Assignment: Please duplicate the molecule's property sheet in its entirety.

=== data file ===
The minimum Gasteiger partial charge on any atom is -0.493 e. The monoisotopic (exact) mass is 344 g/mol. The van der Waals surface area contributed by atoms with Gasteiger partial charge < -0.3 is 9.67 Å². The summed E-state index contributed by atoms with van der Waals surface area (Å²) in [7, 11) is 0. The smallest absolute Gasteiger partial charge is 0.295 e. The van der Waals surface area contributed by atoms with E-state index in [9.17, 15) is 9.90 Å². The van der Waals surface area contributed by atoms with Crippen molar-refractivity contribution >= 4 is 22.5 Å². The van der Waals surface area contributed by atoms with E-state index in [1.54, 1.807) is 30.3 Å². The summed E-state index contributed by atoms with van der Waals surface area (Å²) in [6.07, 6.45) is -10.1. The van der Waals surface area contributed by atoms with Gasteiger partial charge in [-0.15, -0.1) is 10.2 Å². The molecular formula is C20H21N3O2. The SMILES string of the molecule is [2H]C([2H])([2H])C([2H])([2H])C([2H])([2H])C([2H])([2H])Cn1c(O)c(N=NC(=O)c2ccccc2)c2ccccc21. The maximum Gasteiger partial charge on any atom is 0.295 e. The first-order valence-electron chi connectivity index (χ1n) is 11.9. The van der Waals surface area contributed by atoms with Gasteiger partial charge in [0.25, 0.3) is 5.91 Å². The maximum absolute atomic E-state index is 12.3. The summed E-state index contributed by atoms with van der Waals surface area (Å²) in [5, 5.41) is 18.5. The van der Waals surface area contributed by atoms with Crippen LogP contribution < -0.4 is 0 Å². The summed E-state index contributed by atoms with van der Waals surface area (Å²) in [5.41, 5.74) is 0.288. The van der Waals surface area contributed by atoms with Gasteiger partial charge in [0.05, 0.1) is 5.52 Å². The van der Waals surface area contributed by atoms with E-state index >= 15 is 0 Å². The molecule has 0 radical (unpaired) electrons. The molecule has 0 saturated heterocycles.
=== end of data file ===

The minimum Gasteiger partial charge on any atom is -0.493 e. The monoisotopic (exact) mass is 344 g/mol. The van der Waals surface area contributed by atoms with Gasteiger partial charge < -0.3 is 9.67 Å². The summed E-state index contributed by atoms with van der Waals surface area (Å²) in [7, 11) is 0. The smallest absolute Gasteiger partial charge is 0.295 e. The van der Waals surface area contributed by atoms with E-state index in [9.17, 15) is 9.90 Å². The van der Waals surface area contributed by atoms with Crippen molar-refractivity contribution >= 4 is 22.5 Å². The van der Waals surface area contributed by atoms with E-state index in [1.54, 1.807) is 30.3 Å². The summed E-state index contributed by atoms with van der Waals surface area (Å²) in [6.07, 6.45) is -10.1. The van der Waals surface area contributed by atoms with Gasteiger partial charge in [-0.15, -0.1) is 10.2 Å². The molecular formula is C20H21N3O2. The SMILES string of the molecule is [2H]C([2H])([2H])C([2H])([2H])C([2H])([2H])C([2H])([2H])Cn1c(O)c(N=NC(=O)c2ccccc2)c2ccccc21. The maximum Gasteiger partial charge on any atom is 0.295 e. The first-order valence-electron chi connectivity index (χ1n) is 11.9. The van der Waals surface area contributed by atoms with Gasteiger partial charge in [0.25, 0.3) is 5.91 Å². The maximum absolute atomic E-state index is 12.3. The summed E-state index contributed by atoms with van der Waals surface area (Å²) in [5, 5.41) is 18.5. The van der Waals surface area contributed by atoms with Crippen LogP contribution < -0.4 is 0 Å². The summed E-state index contributed by atoms with van der Waals surface area (Å²) in [5.41, 5.74) is 0.288. The van der Waals surface area contributed by atoms with Gasteiger partial charge in [0.05, 0.1) is 5.52 Å². The van der Waals surface area contributed by atoms with E-state index >= 15 is 0 Å². The molecule has 0 radical (unpaired) electrons. The molecule has 0 saturated heterocycles.